To be more specific, why do I suck at writing about the tactical ebb and flow of the Civil War battlefield. I am in the middle of editing chapter 1 of my Crater manuscript and it is proving to be quite difficult. The last draft, and the one that was reviewed at the publisher, included a fairly detailed overview of the battle itself. The ms. reviews came back and suggested that this section ought to be radically revised and the one thing that the reviewers agreed on was that I need only sketch the battle before focusing on the bigger questions of how Union and Confederate soldiers accounted for the presence of United States Colored Troops. I am making some progress, but I am having difficulty trying to figure how much detail is sufficient. It is incredibly depressing to go back and read your own writing and not be able to follow the narrative. I can’t tell you how many units went into the Crater early on in the chapter and never came out. I don’t know know what the hell happened to them.
I’ve been thinking about this difficulty over the past few days. Although I don’t read too many strict military-tactical studies I do have a great deal of respect for those who do it well. I am awed by the ability of some, including Gordon Rhea, Stephen Sears, and Harry Pfanz who are able to track the movements and experiences of large numbers of men on the battlefield and somehow make sense of it all in the form of a narrative that flows and keeps the reader’s attention. This is truly an act of the imagination. The question I have is how much of this is function of an innate cognitive ability to bring together disparate elements into a cohesive whole as opposed to a process involving the organization of notes, outlines, drafts, etc? I assume it is a combination of the two, but perhaps the scales tend to lean in a certain direction. Could it be that it takes a certain visual intelligence to grasp the details of battle in a way which allows for a smooth retelling of the story? Ultimately, I wonder whether I am in the same position as watching Neil Peart of Rush try to swing?
Don’t get me wrong, I love old Rush music and have been known to bang my head against the wall while listening to 2112, but it seems to me that no matter how much Peart practices he will never swing.
I would love to hear how historians go about writing tactical studies of Civil War battles. This would include the organization of notes and charts but I am also interested – perhaps even more so – in the cognitive process involved in translating those detailed notes into narrative. Luckily, I don’t have to worry about this level of detail and the draft looks much better because of it. The chapter is devoted to bigger issues having to do with how soldiers evaluated the battle, although I have provided some tactical detail when it relates directly to those post-battle evaluations. For example, many letters and diaries from Union soldiers blamed their defeat at the Crater on USCTs. They did so for a number of reasons, but across the board they did so because they actually observed these men retreat in the face of Mahone’s mid-morning counterattack. For the reader to understand this, however, they must know that elements of the 4th Division succeeded in advancing furthest beyond the Crater itself, in addition to scattered white units. Unfortunately, many of the letters fail to convey this fact in their rush to blame.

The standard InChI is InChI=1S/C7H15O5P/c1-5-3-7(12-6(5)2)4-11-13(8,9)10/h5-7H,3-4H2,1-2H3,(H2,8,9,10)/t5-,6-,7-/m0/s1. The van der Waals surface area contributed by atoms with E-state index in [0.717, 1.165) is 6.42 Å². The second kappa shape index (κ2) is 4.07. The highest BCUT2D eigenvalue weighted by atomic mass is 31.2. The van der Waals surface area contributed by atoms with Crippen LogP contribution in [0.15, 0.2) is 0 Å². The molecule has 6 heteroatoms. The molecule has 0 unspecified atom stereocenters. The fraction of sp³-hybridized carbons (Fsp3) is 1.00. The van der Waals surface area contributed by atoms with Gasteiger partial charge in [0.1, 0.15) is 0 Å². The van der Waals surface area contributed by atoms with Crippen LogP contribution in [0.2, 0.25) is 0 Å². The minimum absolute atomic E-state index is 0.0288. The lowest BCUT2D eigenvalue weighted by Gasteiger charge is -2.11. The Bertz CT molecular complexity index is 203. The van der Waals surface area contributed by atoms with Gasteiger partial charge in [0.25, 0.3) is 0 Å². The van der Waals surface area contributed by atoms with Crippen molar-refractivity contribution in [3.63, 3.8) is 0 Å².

Some of you will be happy to hear that Earl Hess is finishing up a battle history of the Crater which I am looking forward to reading.
It is with great pleasure that I welcome friend and fellow historian Peter Carmichael to Civil War Memory for a guest post on black Confederates and Confederate slaves. Professor Carmichael is currently the Eberly Professor of Civil War Studies at West Virginia University and has published extensively over the past fifteen years.
Kevin M. Levin, St. Anne’s – Belfield School, “Blogging the American Civil War” Anne Sara Rubin, University of Maryland, Baltimore County, “Mapping Memory: Digitizing Sherman’s March” Mark Grimsley, Ohio State University, “The Virtual Archive Rat: Exploiting the Online Availability of Traditional Sources”
I asked both Anne and Mark to forward their presentation abstracts, which will be published in the next issue of the society’s newsletter. They can be found below.
Today I receive an advanced proof of Disunion!: The Coming of the Civil War, 1789-1859 (November 2008) by Elizabeth Varon, along with a pamphlet outlining future volumes in the Littlefield Series. The series is edited by Gary Gallagher and T. Michael Parrish and is edited by the University of North Carolina Press. The series will include sixteen volumes and will be published between now and 2015. Future volumes include:
The Secession Crisis by Shearer D. Bowman Politics in the Civil War by Mark Neely The Home Front by William Blair The War For the Common Soldier, by Peter Carmichael The War in the East by Carol Reardon The War at Sea by James McPherson The Role of Religion in the Civil War by George Rable The War in the Western Theater by Earl Hess Diplomacy in the Civil War Era by Howard Jones Memory by Caroline Janney War in the Trans-Mississippi Theater by Thomas A Cutrer Women in the War by Thavolia Glymph Emancipation by Joseph P. Reidy Reconstruction by Mark W. Summers The Civil War in a World Comparative Context by T. Michael Parrish